When whole bunches of grapes are placed in an atmosphere of carbon dioxide, they take it up and use it in anaerobic fermentation. In this process they break down sugars, but also malic acid, which is one of the main acids present in grapes. This malate degradation is the most significant step taking place during anaerobic fermentation, and it’s broken down sequentially to pyruvate, acetaldehyde and then ethanol. Typically, at a fermentation temperature of 35 °C, half of the malic acid is degraded in this way.

There is therefore a fall in acidity levels that can be quite significant, with titratable acidity (TA) declining by as much as 3.5 g/litre and pH increasing by up to 0.6 units. But bear in mind that there would be some loss of acidity during the malolactic fermentation that usually occurs after alcoholic fermentation in red wines. This is where bacteria break down malic acid to lactic acid.

During this process, polyphenols (such as tannins and anthocyanins) migrate from the skin to the pulp (the inside of the grapes), turning their flesh pink. Various compounds that are important for flavour (or which are flavour precursors) are produced. For example, extra amino acids are liberated from grape solids, which increases the nutrient status of the juice, and opens up the potential for these amino acids to act as flavour precursors. The ethanol produced can esterify some grape components, and one ester produced this way, ethyl cinnamate, gives strawberry and raspberry aromas. Another compound that increases is benzaldehyde, which adds cherry/kirsch aromas.

The berries eventually die when alcohol reaches a level of 1.5–2.5%.

Beaujolais is traditionally associated with carbonic maceration, but the traditional method used here (known as maceration traditionelle) is not a strict carbonic maceration. Here, the entire clusters are transported in 50 litre bins and dumped in wooden cuvees, or cement or steel tanks. Some of the berries on the bottom are crushed by the weight of those above them, they start fermenting, and the tank fills up with carbon dioxide. These intact berries begin internal fermentation and then when they die they release their juice, which still has quite a bit of sugar in it, keeping the fermentation process going. The higher pH that results from the intracellular degradation of malic acid means that malolactic fermentation can begin more easily after alcoholic fermentation finishes.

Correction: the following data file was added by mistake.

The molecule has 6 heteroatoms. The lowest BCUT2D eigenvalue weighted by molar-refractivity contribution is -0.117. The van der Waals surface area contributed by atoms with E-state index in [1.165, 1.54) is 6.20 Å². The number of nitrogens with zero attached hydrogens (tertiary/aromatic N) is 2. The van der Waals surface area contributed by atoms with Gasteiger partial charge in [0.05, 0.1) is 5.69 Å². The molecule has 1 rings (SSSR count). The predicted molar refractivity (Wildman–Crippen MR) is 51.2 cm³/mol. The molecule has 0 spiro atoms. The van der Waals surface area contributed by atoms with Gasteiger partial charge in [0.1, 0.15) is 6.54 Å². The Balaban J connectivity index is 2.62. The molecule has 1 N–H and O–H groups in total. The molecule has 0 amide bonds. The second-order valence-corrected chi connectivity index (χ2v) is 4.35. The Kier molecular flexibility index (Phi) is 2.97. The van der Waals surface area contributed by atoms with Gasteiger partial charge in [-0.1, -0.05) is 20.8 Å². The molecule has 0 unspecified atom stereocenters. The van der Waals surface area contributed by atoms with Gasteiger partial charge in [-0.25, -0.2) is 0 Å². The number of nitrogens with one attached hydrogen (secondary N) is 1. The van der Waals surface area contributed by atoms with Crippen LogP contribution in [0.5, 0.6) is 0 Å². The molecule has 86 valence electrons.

Even a stricter maceration carbonique, where the tank is filled with carbon dioxide before the clusters are added, will have a component of normal yeast-fulfilled alcoholic fermentation because some of the grapes will end up being crushed. The more yeast activity, the less of the distinctive carbonic maceration aroma the finished wine will have. Which can be a good thing.

There’s another variation on this theme that needs mentioning, and that is when whole bunches are used in a fermentation. In some cases, whole bunches are used, and then these are mashed up to release juice so that fermentation can start. In other cases, winemakers might seed the fermenting tank with a layer of whole bunches, and then add destemmed and crushed grapes on top. While much of the fermentation will be carried out by yeasts, the intact berries of the whole bunches will be in an anaerobic environment, and so some intracellular fermentation will take place. Even at pressing, there will still be some intact berries, and these will have pink flesh. One advantage is that in whole bunch fermentations sugar is more slowly released from the berries, keeping fermentation ticking along. Higher levels of glycerol are produced in these situations, which helps with the texture of the wine.

There are some risks associated with carbonic maceration. The first is that the rise in pH (and fall in acidity) can make the wine a more hopsitable environment for rogue microbes such as Brettanomyces. The second is that if oxygen isn’t excluded, volatile acidity can become a problem because of the growth of Acetobacter. But if these risks are controlled it can be a really useful technique for making lighter, approachable, fruitier wines, either as stand alone wines or as useful blending components.

The explanation is ‘geeky’ for sure but hopefully understandable . . .


The Outlier is not to be missed if you like gewurztraminer. Sooo refreshing.